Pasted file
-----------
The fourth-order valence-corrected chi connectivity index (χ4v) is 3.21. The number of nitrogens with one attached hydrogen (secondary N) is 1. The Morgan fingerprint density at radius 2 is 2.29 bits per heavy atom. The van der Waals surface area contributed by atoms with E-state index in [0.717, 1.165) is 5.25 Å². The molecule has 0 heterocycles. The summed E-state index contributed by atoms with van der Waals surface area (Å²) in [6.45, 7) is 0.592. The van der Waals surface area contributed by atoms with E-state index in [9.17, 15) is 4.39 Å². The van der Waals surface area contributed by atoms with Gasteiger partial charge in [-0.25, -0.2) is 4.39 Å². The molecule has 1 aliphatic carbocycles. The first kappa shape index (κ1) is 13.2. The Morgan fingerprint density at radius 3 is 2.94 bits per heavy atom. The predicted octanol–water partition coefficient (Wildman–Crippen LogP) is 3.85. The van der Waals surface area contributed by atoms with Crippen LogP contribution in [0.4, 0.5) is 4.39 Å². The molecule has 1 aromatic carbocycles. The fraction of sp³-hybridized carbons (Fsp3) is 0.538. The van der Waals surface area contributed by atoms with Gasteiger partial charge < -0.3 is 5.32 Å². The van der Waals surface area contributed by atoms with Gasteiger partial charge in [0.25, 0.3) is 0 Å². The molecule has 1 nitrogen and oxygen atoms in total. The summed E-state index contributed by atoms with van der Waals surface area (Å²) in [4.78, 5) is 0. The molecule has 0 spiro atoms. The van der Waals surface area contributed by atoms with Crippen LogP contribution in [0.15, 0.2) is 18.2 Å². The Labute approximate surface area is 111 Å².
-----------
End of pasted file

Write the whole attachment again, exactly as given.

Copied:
The fourth-order valence-corrected chi connectivity index (χ4v) is 3.21. The number of nitrogens with one attached hydrogen (secondary N) is 1. The Morgan fingerprint density at radius 2 is 2.29 bits per heavy atom. The van der Waals surface area contributed by atoms with E-state index in [0.717, 1.165) is 5.25 Å². The molecule has 0 heterocycles. The summed E-state index contributed by atoms with van der Waals surface area (Å²) in [6.45, 7) is 0.592. The van der Waals surface area contributed by atoms with E-state index in [9.17, 15) is 4.39 Å². The van der Waals surface area contributed by atoms with Gasteiger partial charge in [-0.25, -0.2) is 4.39 Å². The molecule has 1 aliphatic carbocycles. The first kappa shape index (κ1) is 13.2. The Morgan fingerprint density at radius 3 is 2.94 bits per heavy atom. The predicted octanol–water partition coefficient (Wildman–Crippen LogP) is 3.85. The van der Waals surface area contributed by atoms with Crippen LogP contribution in [0.4, 0.5) is 4.39 Å². The molecule has 1 aromatic carbocycles. The fraction of sp³-hybridized carbons (Fsp3) is 0.538. The van der Waals surface area contributed by atoms with Gasteiger partial charge < -0.3 is 5.32 Å². The van der Waals surface area contributed by atoms with Gasteiger partial charge in [0.25, 0.3) is 0 Å². The molecule has 1 nitrogen and oxygen atoms in total. The summed E-state index contributed by atoms with van der Waals surface area (Å²) in [4.78, 5) is 0. The molecule has 0 spiro atoms. The van der Waals surface area contributed by atoms with Crippen LogP contribution in [0.15, 0.2) is 18.2 Å². The Labute approximate surface area is 111 Å².